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Characterization of the Oxytocin and Vasopressin Circuitry in the Prairie Vole

Presenters Name: 
Anila Tynan
Co Presenters Name: 
Primary Research Mentor: 
Alev Erisir
Secondary Research Mentor: 
Joshua Danoff
Time: 
11:00 - 12:15
Time of Presentation: 
2019 - 11:00am to 12:15pm
Session: 
2
Location: 
Newcomb Hall Ballroom
Presentation Type: 
Poster
Presentations Academic Category: 
Science
Grant Program Recipient: 
USOAR Program
Abstract:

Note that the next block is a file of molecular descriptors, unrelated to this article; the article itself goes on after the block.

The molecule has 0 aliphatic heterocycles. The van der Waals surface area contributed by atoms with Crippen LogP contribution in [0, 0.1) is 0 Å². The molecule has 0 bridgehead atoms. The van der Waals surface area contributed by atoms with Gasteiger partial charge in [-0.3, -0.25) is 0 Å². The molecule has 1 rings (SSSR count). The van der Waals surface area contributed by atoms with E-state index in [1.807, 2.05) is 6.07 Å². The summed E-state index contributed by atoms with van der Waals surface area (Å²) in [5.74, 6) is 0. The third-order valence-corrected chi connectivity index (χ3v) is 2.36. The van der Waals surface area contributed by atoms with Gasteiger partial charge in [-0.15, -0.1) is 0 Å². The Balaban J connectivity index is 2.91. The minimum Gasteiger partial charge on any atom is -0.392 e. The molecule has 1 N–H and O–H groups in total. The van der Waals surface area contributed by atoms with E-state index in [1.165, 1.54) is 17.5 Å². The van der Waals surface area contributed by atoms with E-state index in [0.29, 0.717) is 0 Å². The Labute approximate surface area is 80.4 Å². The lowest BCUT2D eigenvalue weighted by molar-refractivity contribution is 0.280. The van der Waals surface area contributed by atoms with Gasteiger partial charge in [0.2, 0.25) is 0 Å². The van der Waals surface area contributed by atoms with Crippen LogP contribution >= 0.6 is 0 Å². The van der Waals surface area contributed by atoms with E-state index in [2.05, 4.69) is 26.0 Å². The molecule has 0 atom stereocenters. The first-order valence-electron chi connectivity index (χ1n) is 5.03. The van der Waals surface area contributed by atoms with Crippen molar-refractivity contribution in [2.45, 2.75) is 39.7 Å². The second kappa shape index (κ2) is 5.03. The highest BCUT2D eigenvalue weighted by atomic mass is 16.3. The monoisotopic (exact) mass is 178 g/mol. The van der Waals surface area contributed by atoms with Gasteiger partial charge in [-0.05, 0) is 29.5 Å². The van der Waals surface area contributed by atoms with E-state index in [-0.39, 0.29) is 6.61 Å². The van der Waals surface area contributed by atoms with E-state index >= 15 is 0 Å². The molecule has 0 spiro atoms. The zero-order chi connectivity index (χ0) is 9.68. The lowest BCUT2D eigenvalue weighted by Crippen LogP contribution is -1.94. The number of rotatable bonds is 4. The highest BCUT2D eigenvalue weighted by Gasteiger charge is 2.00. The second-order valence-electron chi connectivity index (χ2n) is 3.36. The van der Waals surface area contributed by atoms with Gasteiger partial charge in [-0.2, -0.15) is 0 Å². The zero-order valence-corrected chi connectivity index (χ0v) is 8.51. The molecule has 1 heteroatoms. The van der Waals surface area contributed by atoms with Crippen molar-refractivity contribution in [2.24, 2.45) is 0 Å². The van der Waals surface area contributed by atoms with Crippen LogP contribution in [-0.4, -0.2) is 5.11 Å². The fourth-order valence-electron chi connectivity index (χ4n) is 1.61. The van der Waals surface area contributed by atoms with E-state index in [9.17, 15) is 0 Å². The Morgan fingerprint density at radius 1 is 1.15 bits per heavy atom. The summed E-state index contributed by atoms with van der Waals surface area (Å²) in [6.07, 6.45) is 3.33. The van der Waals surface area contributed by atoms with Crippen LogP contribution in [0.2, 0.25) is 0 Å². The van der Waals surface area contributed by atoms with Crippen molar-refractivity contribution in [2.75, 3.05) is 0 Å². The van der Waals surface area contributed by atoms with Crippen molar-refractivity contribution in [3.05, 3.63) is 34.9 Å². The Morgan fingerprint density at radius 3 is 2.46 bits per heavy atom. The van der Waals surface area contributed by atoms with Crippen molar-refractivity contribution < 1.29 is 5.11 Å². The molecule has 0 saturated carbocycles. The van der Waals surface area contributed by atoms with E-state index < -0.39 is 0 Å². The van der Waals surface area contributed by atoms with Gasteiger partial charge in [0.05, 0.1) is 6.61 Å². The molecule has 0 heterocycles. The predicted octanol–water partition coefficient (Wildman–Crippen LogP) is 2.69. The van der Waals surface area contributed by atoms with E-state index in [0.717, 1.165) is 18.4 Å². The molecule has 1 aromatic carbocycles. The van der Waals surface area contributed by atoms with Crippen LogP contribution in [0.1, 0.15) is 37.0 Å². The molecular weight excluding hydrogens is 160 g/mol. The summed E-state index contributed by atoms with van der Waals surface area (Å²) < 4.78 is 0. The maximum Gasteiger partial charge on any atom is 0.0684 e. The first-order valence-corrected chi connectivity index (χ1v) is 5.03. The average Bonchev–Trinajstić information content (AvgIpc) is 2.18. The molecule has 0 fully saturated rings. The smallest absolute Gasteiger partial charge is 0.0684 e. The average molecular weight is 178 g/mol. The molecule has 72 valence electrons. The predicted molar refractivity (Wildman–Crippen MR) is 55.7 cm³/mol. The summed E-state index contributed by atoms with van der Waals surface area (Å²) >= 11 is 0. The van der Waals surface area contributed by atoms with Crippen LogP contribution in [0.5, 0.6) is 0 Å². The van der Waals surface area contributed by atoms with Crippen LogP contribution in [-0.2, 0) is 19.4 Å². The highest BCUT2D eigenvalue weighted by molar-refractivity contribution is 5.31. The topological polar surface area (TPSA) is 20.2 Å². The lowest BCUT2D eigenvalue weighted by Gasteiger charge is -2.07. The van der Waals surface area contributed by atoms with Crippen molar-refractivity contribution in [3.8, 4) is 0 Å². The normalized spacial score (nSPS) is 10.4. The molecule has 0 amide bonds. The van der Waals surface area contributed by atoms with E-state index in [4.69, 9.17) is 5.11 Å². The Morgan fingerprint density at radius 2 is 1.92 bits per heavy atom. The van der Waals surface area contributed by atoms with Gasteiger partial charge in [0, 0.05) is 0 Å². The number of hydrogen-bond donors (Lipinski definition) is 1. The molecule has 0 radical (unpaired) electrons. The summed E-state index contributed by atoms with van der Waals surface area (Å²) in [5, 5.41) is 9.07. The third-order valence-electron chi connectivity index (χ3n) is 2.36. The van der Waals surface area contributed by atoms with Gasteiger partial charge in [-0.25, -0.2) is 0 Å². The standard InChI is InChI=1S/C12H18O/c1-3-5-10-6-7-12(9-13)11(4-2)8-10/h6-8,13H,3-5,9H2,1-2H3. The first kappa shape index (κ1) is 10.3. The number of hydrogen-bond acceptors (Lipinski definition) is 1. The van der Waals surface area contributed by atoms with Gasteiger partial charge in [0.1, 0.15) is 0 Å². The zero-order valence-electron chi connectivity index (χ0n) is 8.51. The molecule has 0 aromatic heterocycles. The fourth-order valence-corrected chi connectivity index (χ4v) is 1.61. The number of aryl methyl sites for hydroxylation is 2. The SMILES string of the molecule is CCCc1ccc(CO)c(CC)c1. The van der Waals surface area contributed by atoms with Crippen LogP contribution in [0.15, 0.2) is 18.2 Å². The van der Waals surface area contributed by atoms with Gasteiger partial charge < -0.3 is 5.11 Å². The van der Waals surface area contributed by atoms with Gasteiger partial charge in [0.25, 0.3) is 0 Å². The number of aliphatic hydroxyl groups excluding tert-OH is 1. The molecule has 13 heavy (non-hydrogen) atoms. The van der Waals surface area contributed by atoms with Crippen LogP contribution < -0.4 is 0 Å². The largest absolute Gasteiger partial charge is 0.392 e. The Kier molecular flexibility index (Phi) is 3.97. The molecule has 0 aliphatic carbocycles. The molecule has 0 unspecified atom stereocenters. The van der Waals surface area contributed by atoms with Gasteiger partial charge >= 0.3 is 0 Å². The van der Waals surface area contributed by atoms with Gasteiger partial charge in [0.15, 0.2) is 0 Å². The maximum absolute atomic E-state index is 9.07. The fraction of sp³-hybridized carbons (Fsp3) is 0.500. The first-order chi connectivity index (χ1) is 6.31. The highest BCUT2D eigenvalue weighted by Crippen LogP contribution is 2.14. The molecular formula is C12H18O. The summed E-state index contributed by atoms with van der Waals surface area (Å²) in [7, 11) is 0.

Social relationships are essential for a healthy human life, where relationships between mates (pair bonds) and between parents and offspring provide both physical and psychological benefits for the individuals involved. Oxytocin (OXT) and vasopressin (AVP) are two neuropeptides that modulate these social behaviors, both in humans and the animal model of interest, the prairie vole (Microtus ochrogaster), a small rodent that mates for life and exhibits both maternal and paternal care. However, OXT and AVP neuronal populations in key regions of the brain regulating social behavior have not yet been characterized in prairie voles. This study seeks to locate and identify OXT and AVP neuronal cell bodies and axons in these social brain regions. In addition, we will confirm the presence or absence of synapses and investigate whether OXT neurons interact with AVP producing neurons, and whether cells may express both neuropeptides. Preliminary data from fluorescence imaging suggests OXT and AVP are expressed in different populations of neurons. Furthermore, fluorescence images show OXT may modulate AVP neurons. Preliminary electron microscopy data confirm that OXT expressing neurons produce synapses onto neurons in the paraventricular nucleus of the hypothalamus (PVN), a critical brain region producing these neuropeptides. Future research will continue characterization of the circuitry of OXT and AVP with special attention to the PVN. Overall, this study will provide a better understanding of the anatomy of these systems in a species that actively displays the highly affiliative behaviors seen in humans and will facilitate future research using this animal model.